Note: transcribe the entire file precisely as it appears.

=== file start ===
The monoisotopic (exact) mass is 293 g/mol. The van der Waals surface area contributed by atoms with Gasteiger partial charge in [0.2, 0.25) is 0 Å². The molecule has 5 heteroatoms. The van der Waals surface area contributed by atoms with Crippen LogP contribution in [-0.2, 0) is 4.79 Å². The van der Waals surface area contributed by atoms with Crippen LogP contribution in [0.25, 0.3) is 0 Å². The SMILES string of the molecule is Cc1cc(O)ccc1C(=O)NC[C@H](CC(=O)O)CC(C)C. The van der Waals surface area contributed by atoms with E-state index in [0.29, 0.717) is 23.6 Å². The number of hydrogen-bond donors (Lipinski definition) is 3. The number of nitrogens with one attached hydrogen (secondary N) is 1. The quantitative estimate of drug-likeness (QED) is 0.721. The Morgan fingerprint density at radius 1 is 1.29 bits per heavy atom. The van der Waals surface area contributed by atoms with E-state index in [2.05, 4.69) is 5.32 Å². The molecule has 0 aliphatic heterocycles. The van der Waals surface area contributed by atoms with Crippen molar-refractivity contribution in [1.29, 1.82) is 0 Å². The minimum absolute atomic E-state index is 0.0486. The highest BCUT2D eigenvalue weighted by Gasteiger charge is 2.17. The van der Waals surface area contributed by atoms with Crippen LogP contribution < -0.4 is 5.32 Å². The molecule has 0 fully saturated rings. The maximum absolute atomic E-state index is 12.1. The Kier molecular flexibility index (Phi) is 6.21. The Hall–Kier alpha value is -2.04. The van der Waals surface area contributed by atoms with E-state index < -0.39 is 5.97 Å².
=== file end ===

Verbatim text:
The monoisotopic (exact) mass is 293 g/mol. The van der Waals surface area contributed by atoms with Gasteiger partial charge in [0.2, 0.25) is 0 Å². The molecule has 5 heteroatoms. The van der Waals surface area contributed by atoms with Crippen LogP contribution in [-0.2, 0) is 4.79 Å². The van der Waals surface area contributed by atoms with Crippen LogP contribution in [0.25, 0.3) is 0 Å². The SMILES string of the molecule is Cc1cc(O)ccc1C(=O)NC[C@H](CC(=O)O)CC(C)C. The van der Waals surface area contributed by atoms with E-state index in [0.29, 0.717) is 23.6 Å². The number of hydrogen-bond donors (Lipinski definition) is 3. The number of nitrogens with one attached hydrogen (secondary N) is 1. The quantitative estimate of drug-likeness (QED) is 0.721. The Morgan fingerprint density at radius 1 is 1.29 bits per heavy atom. The van der Waals surface area contributed by atoms with E-state index in [2.05, 4.69) is 5.32 Å². The molecule has 0 aliphatic heterocycles. The van der Waals surface area contributed by atoms with Crippen molar-refractivity contribution in [1.29, 1.82) is 0 Å². The minimum absolute atomic E-state index is 0.0486. The highest BCUT2D eigenvalue weighted by Gasteiger charge is 2.17. The van der Waals surface area contributed by atoms with Crippen LogP contribution < -0.4 is 5.32 Å². The molecule has 0 fully saturated rings. The maximum absolute atomic E-state index is 12.1. The Kier molecular flexibility index (Phi) is 6.21. The Hall–Kier alpha value is -2.04. The van der Waals surface area contributed by atoms with E-state index < -0.39 is 5.97 Å².